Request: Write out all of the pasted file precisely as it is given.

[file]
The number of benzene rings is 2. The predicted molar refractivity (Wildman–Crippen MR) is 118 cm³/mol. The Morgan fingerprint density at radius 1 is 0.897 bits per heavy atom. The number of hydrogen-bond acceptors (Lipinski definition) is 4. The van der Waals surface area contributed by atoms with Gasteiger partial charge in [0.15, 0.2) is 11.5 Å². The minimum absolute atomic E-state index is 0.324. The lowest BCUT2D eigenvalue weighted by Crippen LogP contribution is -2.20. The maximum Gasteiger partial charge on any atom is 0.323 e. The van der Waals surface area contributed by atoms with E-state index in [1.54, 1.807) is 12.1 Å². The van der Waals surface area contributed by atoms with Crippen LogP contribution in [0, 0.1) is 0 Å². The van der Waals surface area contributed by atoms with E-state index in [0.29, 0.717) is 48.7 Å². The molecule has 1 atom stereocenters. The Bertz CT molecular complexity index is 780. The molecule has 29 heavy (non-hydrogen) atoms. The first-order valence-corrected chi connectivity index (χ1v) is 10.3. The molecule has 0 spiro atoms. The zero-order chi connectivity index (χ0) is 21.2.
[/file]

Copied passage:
The number of benzene rings is 2. The predicted molar refractivity (Wildman–Crippen MR) is 118 cm³/mol. The Morgan fingerprint density at radius 1 is 0.897 bits per heavy atom. The number of hydrogen-bond acceptors (Lipinski definition) is 4. The van der Waals surface area contributed by atoms with Gasteiger partial charge in [0.15, 0.2) is 11.5 Å². The minimum absolute atomic E-state index is 0.324. The lowest BCUT2D eigenvalue weighted by Crippen LogP contribution is -2.20. The maximum Gasteiger partial charge on any atom is 0.323 e. The van der Waals surface area contributed by atoms with E-state index in [1.54, 1.807) is 12.1 Å². The van der Waals surface area contributed by atoms with Crippen LogP contribution in [0, 0.1) is 0 Å². The van der Waals surface area contributed by atoms with E-state index in [0.29, 0.717) is 48.7 Å². The molecule has 1 atom stereocenters. The Bertz CT molecular complexity index is 780. The molecule has 29 heavy (non-hydrogen) atoms. The first-order valence-corrected chi connectivity index (χ1v) is 10.3. The molecule has 0 spiro atoms. The zero-order chi connectivity index (χ0) is 21.2.